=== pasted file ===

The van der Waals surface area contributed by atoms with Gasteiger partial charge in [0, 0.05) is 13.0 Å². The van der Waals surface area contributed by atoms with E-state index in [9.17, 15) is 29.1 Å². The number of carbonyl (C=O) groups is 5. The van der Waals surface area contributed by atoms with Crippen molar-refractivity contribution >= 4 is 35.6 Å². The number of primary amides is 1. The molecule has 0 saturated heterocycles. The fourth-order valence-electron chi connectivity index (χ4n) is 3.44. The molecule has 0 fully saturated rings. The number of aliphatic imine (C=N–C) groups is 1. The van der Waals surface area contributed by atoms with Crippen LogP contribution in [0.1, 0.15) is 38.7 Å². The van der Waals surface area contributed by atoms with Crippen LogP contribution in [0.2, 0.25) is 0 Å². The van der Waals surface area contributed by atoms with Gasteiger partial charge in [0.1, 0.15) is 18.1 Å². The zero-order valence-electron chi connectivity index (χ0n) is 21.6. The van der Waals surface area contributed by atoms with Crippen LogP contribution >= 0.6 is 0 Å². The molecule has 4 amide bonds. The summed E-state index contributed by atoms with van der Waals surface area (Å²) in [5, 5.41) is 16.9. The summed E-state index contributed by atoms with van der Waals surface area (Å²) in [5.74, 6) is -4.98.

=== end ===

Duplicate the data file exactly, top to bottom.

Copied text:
The van der Waals surface area contributed by atoms with Gasteiger partial charge in [0, 0.05) is 13.0 Å². The van der Waals surface area contributed by atoms with E-state index in [9.17, 15) is 29.1 Å². The number of carbonyl (C=O) groups is 5. The van der Waals surface area contributed by atoms with Crippen molar-refractivity contribution >= 4 is 35.6 Å². The number of primary amides is 1. The molecule has 0 saturated heterocycles. The fourth-order valence-electron chi connectivity index (χ4n) is 3.44. The molecule has 0 fully saturated rings. The number of aliphatic imine (C=N–C) groups is 1. The van der Waals surface area contributed by atoms with Crippen LogP contribution in [0.1, 0.15) is 38.7 Å². The van der Waals surface area contributed by atoms with Crippen LogP contribution in [0.2, 0.25) is 0 Å². The van der Waals surface area contributed by atoms with Gasteiger partial charge in [0.1, 0.15) is 18.1 Å². The zero-order valence-electron chi connectivity index (χ0n) is 21.6. The van der Waals surface area contributed by atoms with Crippen LogP contribution >= 0.6 is 0 Å². The molecule has 4 amide bonds. The summed E-state index contributed by atoms with van der Waals surface area (Å²) in [5, 5.41) is 16.9. The summed E-state index contributed by atoms with van der Waals surface area (Å²) in [5.74, 6) is -4.98.